Helping Kids with ADHD Cope with the Mental Health Impacts of COVID-19

By Dr. Mary Rooney, Ph.D.

We are now nine months into the COVID-19 pandemic, and school closures, social isolation, and uncertainty have persisted far longer than most of us could have imagined. During this time, parents, teachers, and clinicians have all worried about the toll the pandemic is taking on the mental health of all kids, and especially kids with mental health challenges like ADHD.

A new survey from Nationwide Children’s Hospital shows that parents are increasingly worried about the long-term mental health effects of the pandemic. According to the survey, 66% are worried that their children’s mental health will suffer even more as the pandemic continues this winter, and 57% say they are running out of ways to keep their kids positive. Research from across the globe shows that kids with pre-existing mental health challenges, like ADHD, are among those at the highest risk for anxiety and depression during COVID-19.

While it’s not possible for parents to completely prevent pandemic-related mental health difficulties among kids with ADHD, there is a lot you can do to decrease their risk of anxiety and depression.

  • Manage your own stress. Whenever we are on an airplane, we are reminded that in the event of an emergency, we should put an oxygen mask on ourselves first before we put oxygen masks on our children. This principle applies to our everyday parenting now more than ever. We all need to help ourselves first in order to be able to effectively help our children. Multiple studies have shown that when parents lower their own stress and anxiety, their child’s anxiety decreases as well. So, do whatever you can to get the support you need from friends, family members, and therapists.
  • Stay connected with your kids. All parents are overwhelmed right now, and when we are busy keeping so many balls in the air, it’s easy to become emotionally disconnected from our children. Kids are craving closeness with their parents now more than ever, but they often don’t know how to ask for what they need. Instead, they act out and do things that are destructive or annoying to get our attention. Spend a few minutes each day (or every other day) talking to your child about how things are going for them. They may not open up right away, but over time, they’ll eventually start chatting. Conversation-starters, like these from #onoursleeves, can help get the conversation moving.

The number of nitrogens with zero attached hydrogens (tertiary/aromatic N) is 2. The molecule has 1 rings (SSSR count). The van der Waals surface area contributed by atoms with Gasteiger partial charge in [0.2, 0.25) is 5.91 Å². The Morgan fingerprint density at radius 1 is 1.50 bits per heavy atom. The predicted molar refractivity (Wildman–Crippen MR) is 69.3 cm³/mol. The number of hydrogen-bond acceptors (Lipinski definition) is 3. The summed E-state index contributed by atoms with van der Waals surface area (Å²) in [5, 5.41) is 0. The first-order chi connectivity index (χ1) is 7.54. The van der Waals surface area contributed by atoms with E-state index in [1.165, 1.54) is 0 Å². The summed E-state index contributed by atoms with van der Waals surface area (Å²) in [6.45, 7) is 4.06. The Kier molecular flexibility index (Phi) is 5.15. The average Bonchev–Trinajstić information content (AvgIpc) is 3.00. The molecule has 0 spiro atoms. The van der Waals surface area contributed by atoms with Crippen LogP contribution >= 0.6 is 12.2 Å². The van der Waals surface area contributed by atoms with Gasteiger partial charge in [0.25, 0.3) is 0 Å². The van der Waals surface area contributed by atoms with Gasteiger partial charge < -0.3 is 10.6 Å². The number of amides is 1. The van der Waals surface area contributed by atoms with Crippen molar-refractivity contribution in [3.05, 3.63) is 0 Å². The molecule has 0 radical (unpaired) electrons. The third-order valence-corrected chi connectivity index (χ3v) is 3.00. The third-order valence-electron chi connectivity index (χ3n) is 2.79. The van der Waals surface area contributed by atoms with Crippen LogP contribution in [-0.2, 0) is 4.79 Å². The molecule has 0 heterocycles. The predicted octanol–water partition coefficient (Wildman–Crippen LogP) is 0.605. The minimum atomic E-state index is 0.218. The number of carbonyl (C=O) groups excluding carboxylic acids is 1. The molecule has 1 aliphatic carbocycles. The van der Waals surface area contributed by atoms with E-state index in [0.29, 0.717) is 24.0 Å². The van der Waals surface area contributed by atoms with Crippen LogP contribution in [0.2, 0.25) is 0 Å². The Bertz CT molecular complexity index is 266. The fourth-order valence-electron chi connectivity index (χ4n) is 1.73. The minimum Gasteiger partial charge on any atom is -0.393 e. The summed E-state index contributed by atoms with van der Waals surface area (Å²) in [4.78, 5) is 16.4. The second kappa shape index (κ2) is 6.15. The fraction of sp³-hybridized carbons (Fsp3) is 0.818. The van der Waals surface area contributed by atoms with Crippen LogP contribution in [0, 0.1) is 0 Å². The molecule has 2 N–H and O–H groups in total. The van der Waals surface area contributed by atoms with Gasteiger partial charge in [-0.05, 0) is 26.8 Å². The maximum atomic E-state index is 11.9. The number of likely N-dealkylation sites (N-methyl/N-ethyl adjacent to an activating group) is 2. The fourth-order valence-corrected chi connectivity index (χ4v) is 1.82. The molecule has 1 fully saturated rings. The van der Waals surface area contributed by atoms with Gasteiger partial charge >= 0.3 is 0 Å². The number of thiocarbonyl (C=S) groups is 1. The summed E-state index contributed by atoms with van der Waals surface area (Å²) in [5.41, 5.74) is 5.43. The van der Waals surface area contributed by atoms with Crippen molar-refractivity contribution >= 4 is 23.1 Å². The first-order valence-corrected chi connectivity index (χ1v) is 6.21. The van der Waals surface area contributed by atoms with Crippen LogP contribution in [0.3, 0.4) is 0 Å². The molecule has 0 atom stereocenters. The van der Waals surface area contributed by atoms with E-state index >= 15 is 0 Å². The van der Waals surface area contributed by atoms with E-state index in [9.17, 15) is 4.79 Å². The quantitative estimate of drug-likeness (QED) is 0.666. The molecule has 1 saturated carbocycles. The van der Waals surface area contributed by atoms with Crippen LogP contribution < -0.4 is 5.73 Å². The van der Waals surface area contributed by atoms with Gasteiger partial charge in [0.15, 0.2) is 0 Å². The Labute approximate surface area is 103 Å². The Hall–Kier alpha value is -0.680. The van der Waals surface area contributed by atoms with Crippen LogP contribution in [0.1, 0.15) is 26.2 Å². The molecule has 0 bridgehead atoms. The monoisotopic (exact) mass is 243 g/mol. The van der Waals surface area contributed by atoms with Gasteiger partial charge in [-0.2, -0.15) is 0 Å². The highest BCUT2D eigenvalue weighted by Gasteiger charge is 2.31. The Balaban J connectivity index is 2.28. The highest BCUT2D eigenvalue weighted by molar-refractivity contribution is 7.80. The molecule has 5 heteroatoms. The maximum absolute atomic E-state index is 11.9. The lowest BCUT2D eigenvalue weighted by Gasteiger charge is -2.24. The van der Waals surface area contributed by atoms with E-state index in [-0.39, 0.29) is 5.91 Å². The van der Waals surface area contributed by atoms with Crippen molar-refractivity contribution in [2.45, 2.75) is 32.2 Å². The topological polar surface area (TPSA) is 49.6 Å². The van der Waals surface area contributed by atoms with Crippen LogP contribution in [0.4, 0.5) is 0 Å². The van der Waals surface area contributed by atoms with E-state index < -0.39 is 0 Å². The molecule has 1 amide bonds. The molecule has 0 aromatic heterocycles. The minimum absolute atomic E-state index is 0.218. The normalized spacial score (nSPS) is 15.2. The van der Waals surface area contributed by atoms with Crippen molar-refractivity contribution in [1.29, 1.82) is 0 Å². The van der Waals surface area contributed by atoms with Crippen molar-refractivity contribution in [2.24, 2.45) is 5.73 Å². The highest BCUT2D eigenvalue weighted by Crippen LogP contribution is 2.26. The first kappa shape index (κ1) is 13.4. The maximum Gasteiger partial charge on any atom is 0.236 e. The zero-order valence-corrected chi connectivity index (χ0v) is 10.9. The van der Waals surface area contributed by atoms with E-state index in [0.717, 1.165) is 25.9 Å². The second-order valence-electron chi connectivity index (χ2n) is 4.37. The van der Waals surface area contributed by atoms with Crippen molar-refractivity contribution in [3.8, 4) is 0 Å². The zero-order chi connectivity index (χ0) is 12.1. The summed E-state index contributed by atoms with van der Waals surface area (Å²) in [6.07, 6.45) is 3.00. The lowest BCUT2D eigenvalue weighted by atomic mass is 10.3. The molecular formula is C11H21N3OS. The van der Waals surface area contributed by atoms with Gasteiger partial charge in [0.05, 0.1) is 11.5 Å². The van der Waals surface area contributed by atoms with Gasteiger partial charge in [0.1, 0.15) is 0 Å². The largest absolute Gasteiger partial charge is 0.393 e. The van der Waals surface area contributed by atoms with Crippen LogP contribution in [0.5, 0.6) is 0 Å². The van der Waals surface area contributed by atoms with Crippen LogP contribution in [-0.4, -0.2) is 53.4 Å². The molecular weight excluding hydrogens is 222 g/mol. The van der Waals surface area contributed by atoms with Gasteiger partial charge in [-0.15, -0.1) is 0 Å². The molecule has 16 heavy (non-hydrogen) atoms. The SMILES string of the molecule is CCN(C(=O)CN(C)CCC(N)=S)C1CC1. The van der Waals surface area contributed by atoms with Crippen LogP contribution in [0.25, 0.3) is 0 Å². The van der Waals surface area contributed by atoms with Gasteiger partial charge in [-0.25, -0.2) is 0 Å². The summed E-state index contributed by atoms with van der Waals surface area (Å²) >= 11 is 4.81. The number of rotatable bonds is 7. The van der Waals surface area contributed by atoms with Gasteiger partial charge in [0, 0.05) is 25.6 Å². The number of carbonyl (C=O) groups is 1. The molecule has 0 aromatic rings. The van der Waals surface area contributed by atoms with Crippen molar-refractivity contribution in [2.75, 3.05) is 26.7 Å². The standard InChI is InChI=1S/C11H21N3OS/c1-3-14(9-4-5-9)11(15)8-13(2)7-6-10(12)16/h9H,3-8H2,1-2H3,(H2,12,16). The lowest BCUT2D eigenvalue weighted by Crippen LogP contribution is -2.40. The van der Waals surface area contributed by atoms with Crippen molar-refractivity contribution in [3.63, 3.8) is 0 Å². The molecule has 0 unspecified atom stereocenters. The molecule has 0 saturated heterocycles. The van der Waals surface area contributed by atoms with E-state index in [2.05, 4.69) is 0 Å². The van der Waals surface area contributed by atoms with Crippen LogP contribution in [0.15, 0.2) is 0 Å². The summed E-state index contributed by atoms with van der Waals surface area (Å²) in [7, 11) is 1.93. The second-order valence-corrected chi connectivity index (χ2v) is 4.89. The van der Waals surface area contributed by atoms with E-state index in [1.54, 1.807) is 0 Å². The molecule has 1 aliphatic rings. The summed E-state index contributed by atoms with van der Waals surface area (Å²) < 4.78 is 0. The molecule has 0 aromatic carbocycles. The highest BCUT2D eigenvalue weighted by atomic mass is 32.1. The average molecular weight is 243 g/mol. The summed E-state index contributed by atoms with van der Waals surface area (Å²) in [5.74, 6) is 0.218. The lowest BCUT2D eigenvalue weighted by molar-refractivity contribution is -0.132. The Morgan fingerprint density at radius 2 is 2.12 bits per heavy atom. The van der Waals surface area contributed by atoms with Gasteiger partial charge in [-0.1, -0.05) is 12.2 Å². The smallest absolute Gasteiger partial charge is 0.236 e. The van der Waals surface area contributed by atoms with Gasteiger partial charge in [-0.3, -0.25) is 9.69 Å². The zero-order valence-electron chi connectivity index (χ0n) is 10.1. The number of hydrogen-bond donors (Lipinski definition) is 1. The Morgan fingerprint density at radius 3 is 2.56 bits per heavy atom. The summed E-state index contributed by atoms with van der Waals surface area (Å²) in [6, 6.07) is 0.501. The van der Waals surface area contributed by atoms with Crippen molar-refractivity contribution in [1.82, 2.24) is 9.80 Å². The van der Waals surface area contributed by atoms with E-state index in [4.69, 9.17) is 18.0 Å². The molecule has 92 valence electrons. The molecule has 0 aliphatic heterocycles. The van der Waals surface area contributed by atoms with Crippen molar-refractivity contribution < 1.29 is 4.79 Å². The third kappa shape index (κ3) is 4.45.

• Monitor ADHD symptoms and adjust treatments as needed. Your child’s ADHD treatment needs may change both in terms of medication and behavioral interventions. If your child’s ADHD symptoms seem to be worsening, or their ADHD treatments don’t seem to be as effective as they once were, don’t wait to see if things will improve on their own. Reach out to your child’s doctor quickly and request a review of your child’s treatment plan.

Watch for signs of anxiety and depression and act quickly if they show up. Monitor your child for signs of anxiety and depression. Depression is typically characterized by increased sadness or irritability, a loss of interest in things a child typically enjoys, and changes in eating or sleeping habits. Anxiety can show up as increased worries or fears, but it can also be tricky to spot in kids with ADHD. Check out my earlier post on this topic to learn more about the signs of anxiety in kids with ADHD. If you see any of these symptoms lasting a week or more, reach out to your child’s pediatrician or mental health provider to request an appointment.



Mary Rooney, Ph.D., is a licensed clinical psychologist in the Department of Psychiatry at the University of California San Francisco. Dr Rooney is a researcher and clinician specializing in the evaluation and treatment of ADHD and co-occurring behavioral, anxiety, and mood disorders. A strong advocate for those with attention and behavior problems, Dr. Rooney is committed to developing and providing comprehensive, cutting edge treatments tailored to meet the unique needs of each child and adolescent. Dr. Rooney's clinical interventions and research avenues emphasize working closely with parents and teachers to create supportive, structured home and school environments that enable children and adolescents to reach their full potential. In addition, Dr. Rooney serves as a consultant and ADHD expert to Huntington Learning Centers.


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